Our advice for clinicians on the coronavirus is here.
If you are a member of the public looking for information and advice about coronavirus (COVID-19), including information about the COVID-19 vaccine, go to the NHS website. You can also find guidance and support on the GOV.UK website.
Ahead of the NHS’s 70th anniversary, the Chief Nursing Officer for England shares the amazing achievements and notable milestones of our BME nurses and midwives over the past 70 years.
I am delighted to write this blog today with Professor Laura Serrant, Professor of Nursing in the Faculty of Health and Wellbeing at Sheffield Hallam University and Chair of my national Chief Nursing Officer (CNO) BME Strategic Advisory Group. We mark some of the key achievements of BME nurses and midwives in the forming and shaping of the NHS today. We simply cannot capture every significant event and fantastic individual in this blog, but we hope this encapsulates the huge contribution of BME nurses and midwives across the seven decades of the NHS.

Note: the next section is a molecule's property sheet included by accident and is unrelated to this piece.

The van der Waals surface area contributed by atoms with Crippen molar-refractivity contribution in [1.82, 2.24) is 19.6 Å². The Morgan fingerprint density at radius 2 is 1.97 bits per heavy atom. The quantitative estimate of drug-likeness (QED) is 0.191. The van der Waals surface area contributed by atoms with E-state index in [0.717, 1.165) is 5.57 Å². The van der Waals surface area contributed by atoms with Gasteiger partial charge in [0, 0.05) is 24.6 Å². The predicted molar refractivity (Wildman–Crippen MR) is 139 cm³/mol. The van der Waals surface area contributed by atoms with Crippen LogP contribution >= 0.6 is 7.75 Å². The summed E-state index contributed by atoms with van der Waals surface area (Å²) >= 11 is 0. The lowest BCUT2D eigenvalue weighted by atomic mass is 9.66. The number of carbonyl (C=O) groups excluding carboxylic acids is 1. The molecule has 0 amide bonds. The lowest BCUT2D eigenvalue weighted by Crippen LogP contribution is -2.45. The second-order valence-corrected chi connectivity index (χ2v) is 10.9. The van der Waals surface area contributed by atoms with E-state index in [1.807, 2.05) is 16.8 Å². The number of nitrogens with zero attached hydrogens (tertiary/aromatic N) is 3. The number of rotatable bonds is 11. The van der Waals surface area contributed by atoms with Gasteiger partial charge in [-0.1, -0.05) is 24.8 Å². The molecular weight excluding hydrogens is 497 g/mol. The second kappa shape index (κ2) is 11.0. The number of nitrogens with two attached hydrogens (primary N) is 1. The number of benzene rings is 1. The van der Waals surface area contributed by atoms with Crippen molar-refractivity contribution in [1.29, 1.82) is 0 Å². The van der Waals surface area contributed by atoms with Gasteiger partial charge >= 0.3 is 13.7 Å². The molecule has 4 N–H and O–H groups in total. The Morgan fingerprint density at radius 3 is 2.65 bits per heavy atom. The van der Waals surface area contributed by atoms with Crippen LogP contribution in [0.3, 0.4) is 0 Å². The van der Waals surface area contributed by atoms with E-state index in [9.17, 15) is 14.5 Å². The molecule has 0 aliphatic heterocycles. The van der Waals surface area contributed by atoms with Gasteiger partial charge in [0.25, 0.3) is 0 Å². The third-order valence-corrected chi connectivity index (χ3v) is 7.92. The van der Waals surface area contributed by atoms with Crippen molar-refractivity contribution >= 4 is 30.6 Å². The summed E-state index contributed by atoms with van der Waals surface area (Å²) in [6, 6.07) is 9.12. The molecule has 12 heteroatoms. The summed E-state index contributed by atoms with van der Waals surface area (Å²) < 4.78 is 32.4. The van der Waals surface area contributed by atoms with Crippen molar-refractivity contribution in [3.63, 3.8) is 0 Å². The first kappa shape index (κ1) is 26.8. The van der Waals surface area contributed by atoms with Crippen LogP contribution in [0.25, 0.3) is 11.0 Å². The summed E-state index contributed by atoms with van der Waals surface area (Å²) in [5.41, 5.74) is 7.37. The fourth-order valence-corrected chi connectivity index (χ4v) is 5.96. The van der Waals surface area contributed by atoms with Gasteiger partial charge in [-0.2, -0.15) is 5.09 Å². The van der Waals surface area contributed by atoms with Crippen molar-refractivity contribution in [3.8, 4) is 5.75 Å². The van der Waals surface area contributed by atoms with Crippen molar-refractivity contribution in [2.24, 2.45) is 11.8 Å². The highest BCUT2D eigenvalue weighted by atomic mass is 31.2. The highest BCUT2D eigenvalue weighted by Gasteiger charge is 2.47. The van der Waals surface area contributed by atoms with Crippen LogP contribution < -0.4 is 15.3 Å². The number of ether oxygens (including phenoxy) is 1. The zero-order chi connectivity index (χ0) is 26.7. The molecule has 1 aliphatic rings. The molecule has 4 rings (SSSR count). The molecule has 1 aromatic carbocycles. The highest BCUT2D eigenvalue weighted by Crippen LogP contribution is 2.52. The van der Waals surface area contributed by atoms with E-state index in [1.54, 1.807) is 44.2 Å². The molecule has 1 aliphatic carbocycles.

Following the war, the British government encouraged mass immigration from the countries of the British Empire and Commonwealth to help re-build Britain. On June 22 1948, the Empire Windrush landed at the port of Tilbury and its passengers came ashore. Many of these passengers were among the first to work in the NHS, which launched just two weeks later on the 5 July.
In 1950, Kofoworola Abeni Pratt (1910-1992), became the first qualified black nurse to work in the NHS, having completed her training at the Nightingale School at St Thomas’ Hospital in London and shortly after in 1954, one of the first Chinese nurses from Hong Kong was trained in the UK, Grace Mary Yu, who started work at the NHS Royal Sea Bathing Hospital in Margate. The following year, it was estimated that 3,000 colonial women were training in NHS hospitals across the country and during the 1960s immigration from South Asia increased to equal that of the Caribbean.
The 1960s was a great decade for the NHS, with treatment greatly improved by innovations such as the polio vaccine, chemotherapy and the introduction of renal dialysis.
In 1964 Daphne Steele (1929-2004) was appointed the first Black Matron in the UK at St Winifred’s Hospital in Ilkley, Yorkshire; and just five years later, in 1969, BME nurses made up 25% of NHS hospital staff.